#TravelTuesday – How New Orleans’ Garden District got it’s name and other fun facts

It has been nearly ten years since the city of New Orleans was devastated by Hurricane Katrina, and the failure of the Army Corps of Engineers to adequately protect the city from the power of high water generated from it’s storm surge. On this anniversary, the city is experiencing an influx of new residents, as well as more tourists than ever before; all of them eager to get a small taste of the good times that make the crescent city unlike any other in the country.

If you’re planning a visit to the Big Easy, your first decision is where to stay. Although many people spend their entire trip in the French Quarter, the somewhat quieter surrounds of the Garden District provide a reprieve from the all night party atmosphere of the old city. Located less than two miles from the historic Jackson Square, the former city of Lafayette offers numerous hotels, resorts, and bed and breakfast options for people who only want to visit the party, and not live it 24/7.

After checking in to your home base, you’ll want to get yourself acclimated with this little part of paradise. The Garden District, so named because of their large manicured lawns, is best seen by following an expert guide. Fortunately many of the cities myriad of tour companies offer walking tours of the district.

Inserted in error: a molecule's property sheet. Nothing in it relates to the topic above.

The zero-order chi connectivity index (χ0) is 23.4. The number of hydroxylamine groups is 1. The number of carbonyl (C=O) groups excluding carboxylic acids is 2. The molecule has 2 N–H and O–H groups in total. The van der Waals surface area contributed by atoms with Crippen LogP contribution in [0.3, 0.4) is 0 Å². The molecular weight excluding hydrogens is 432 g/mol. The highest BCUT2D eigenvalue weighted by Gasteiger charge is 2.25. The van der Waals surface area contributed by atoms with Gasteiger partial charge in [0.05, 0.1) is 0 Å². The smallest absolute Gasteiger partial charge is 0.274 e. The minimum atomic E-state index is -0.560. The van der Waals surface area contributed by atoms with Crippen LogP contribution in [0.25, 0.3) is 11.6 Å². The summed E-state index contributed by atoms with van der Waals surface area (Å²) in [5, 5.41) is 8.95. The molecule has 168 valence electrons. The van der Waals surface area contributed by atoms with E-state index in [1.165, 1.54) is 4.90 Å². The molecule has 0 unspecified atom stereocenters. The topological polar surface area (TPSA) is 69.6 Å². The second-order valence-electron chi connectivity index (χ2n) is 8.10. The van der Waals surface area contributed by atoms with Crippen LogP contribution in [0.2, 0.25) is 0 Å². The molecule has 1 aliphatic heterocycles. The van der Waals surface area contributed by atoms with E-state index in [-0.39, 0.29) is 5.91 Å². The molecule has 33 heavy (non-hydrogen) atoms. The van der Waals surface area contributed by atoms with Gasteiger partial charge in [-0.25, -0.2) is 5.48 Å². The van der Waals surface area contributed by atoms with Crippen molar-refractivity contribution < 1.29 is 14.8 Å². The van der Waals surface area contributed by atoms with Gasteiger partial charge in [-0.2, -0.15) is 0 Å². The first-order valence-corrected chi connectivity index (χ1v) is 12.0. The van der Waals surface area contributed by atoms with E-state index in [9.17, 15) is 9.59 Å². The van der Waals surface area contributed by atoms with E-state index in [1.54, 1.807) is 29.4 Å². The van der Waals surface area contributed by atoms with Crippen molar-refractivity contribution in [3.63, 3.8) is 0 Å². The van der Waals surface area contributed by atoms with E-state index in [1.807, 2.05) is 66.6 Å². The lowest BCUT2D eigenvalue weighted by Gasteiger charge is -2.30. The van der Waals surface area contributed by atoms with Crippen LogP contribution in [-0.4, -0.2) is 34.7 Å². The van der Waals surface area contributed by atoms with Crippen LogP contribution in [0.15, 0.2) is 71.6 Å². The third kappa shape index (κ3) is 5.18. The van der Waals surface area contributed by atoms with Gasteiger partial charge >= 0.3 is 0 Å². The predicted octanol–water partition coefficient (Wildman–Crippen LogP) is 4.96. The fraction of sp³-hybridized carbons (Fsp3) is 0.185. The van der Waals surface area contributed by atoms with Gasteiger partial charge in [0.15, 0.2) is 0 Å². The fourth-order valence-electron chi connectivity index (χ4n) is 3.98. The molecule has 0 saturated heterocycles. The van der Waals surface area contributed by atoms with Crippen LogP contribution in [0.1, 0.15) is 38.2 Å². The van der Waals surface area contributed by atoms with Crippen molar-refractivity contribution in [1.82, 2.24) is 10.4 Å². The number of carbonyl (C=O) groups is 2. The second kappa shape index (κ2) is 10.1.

On a recent trip to the city, the staff of Palm Beach Happening were lucky enough to find a tour company that covered a little bit of everything in the former American sector; Magic Tours NOLA. They offer a daily tour of the neighborhood, starting just outside the Still Perkin’ Coffee shop, and down the street from Lafayette Cemetery No. 1. (In addition to the Garden District Tour, Magic Tours NOLA also offers tours of St. Louis Cemetery No. 1, the French Quarter, as well as a Ghosts, Haunts and Voodoo Tour.)

The tour began with a brief jaunt through the graveyard, where some of the burial traditions were explained. It continued with a roughly two mile walk around the streets, stopping to show off some of the large mansions located in this part of town. Did you know that the Garden District is home to both Loyola and Tulane? Highlights of the tour included John Goodman’s House, Sandra Bullock’s House, and the former home of Anne Rice. Other highlights included a home where Edgar Degas spent time in the city, as well as numerous other historic sites.

The Garden District is located just a quick streetcar ride away from any of the tourist friendly areas of the city, and makes up the heart of the Mardi Gras parade route. No trip to the Big Easy is complete without at least a visit to this beautiful and historic part of New Orleans.

 Next week, we’ll explore the Audubon Nature Institute; home to sharks, alligators, butterflies, and werewolves?!?